Other Restructuring Costs. In fiscal 2006, we recorded pre-tax restructuring costs of $0.3 million related to severance at our Juarez facility. The Juarez workforce reductions affected approximately 46 employees.
          Other income (expense). Other income (expense) for the indicated periods were as follows (dollars in millions):
                                                                 
    Fiscal years ended   Variance   Fiscal years ended   Variance
    September 27,   September 29,   Increase/   September 29,   September 30,   Increase/
    2008   2007   (Decrease)   2007   2006   (Decrease)
Other income (expense)
  $ (0.2 )   $ 4.8     $ (5.0 )     (104.2 )%   $ 4.8     $ 3.1     $ 1.7       54.8 %
Percent of net sales
    0.0 %     0.3 %                     0.3 %     0.2 %                
          Other income (expense) for fiscal 2008 decreased $5.0 million, to $0.2 million of expense from $4.8 million of income in fiscal 2007. This was due to increased interest expense of $3.4 million, primarily related to servicing the $150 million term loan drawn in April 2008, and reduced interest income of $1.4 million, which was due to reduced effective interest rates and lower average cash balances during fiscal 2008. Miscellaneous income (expense) fluctuated unfavorably due primarily to foreign currency translation adjustments.
          Other income (expense) for fiscal 2007 increased $1.7 million, to $4.8 million of income, over fiscal 2006 due to increased interest income related to higher average cash balances as well as a higher effective interest rate during fiscal 2007. Interest expense remained comparable between fiscal years. Miscellaneous income (expense) fluctuated unfavorably due primarily to foreign currency translation adjustments.

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          Income taxes. Income taxes for the indicated periods were as follows (dollars in millions):
                         
    Fiscal years ended
    September 27,   September 29,   September 30,
    2008   2007   2006
     
Income tax expense (benefit)
  $ 18.5     $ 18.5     $ (17.2 )
 
                       
Effective annual tax rate
    18.0 %     22.0 %     (20.6 )%
          The decrease in our effective tax rate from fiscal 2007 to fiscal 2008 is primarily due to a higher proportion of income in Malaysia and China where we currently have reduced tax rates due to tax holidays that extend through 2019 and 2013, respectively.
          Our effective tax rate increased in fiscal 2007 from fiscal 2006 because we recorded a tax provision associated with U.S. pre-tax income in fiscal 2007 whereas no such tax provision was required for the prior fiscal years. During fiscal 2006, we recorded minimal income tax expense as a result of the establishment in fiscal 2004 of a full valuation allowance on U.S. deferred income tax assets (see further discussion below) and increased income in Malaysia and China, which benefit from tax holidays, and reduced pre-tax income in the United Kingdom. In the fourth quarter of fiscal 2006, we reversed $17.7 million of the previously recorded valuation allowance as a credit to income tax.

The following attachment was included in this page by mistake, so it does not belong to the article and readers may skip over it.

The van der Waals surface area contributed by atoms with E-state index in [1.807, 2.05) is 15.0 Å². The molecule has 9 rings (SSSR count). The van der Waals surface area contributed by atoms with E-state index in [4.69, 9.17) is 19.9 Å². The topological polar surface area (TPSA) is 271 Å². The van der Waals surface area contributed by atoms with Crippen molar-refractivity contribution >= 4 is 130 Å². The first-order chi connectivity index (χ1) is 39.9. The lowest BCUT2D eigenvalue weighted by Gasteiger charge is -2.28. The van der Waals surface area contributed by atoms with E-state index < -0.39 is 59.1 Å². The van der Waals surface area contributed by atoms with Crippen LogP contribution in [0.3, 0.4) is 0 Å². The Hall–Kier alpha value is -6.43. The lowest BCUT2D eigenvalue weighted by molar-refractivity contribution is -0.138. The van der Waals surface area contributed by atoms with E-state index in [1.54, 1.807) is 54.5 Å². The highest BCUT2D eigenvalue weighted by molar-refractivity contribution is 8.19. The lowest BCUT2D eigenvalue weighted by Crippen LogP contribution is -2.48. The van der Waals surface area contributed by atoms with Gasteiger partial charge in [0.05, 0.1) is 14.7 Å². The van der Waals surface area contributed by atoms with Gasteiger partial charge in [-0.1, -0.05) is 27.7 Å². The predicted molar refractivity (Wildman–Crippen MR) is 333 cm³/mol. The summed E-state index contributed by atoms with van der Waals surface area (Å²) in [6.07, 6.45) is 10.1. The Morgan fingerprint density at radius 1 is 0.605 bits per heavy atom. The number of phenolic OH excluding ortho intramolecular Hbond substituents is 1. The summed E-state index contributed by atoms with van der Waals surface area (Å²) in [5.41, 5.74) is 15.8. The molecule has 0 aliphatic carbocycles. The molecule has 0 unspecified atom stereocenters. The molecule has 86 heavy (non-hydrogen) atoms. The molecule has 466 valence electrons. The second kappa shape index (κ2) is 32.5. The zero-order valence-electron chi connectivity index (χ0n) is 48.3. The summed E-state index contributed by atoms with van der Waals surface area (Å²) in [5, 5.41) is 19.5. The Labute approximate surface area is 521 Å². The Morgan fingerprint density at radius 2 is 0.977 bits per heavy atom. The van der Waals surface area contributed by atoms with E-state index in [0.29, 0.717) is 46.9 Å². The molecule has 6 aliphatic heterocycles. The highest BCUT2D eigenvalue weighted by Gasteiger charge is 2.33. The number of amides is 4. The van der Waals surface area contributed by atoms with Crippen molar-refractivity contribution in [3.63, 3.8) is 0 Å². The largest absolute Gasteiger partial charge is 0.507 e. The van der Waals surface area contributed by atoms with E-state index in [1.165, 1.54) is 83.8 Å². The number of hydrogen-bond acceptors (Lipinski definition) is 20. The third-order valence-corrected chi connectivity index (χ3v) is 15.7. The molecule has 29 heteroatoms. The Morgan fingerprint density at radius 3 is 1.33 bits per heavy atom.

Under Statement of Financial Accounting Standards (“SFAS”) No. 109, “Accounting for Income Taxes” (“SFAS No. 109”), historical and projected financial results (along with any other positive or negative evidence) should be considered when assessing our ability to generate future taxable income and realize any net deferred income tax assets. Our U.S. operations generated significant pre-tax income in fiscal 2006. Based on our fiscal 2006 pre-tax income and an assessment of expected future profitability in the U.S., we concluded that it was more likely than not that the tax benefits of our cumulative net deferred income tax assets in the U.S. would be utilized in the future. Therefore, we reversed $17.7 million of the valuation allowance as noted above.
          As a result of using the with-and-without method under SFAS No. 123(R), “Share-Based Payment” (“SFAS No. 123(R)”), we recorded a valuation allowance against the amount of net operating loss and credit carryforwards related to tax deductions in excess of compensation expense for stock options until such time as the related deductions actually reduce income taxes payable. We had recorded a valuation allowance of $16.7 million in fiscal 2006 against our net operating loss carryforwards as of September 30, 2006. During fiscal 2007, we realized a reduction of our income taxes payable for all of our federal net operating loss carryforwards and a portion of our state net operating loss carryforwards. Consequently, we reversed approximately $15.0 million of this valuation allowance with a corresponding credit to additional paid in capital. During fiscal 2008, we released an additional $0.6 million to additional paid in capital due to the usage of our state net operating loss carryforwards. As a result, we had a remaining valuation allowance of $1.1 million related to tax deductions associated with stock-based compensation as of September 27, 2008.
          In addition, there was a remaining valuation allowance of $1.5 million as of September 27, 2008, related to various state deferred income tax assets for which utilization was uncertain due to a lack of sustained profitability and limited carryforward periods in those states.
          We currently expect the annual effective tax rate for fiscal 2009 to be approximately 15 percent. China and Mexico have passed new tax laws that were effective on January 1, 2008. Those new laws may result in higher tax rates on our operations in those countries during fiscal 2009 or in the future.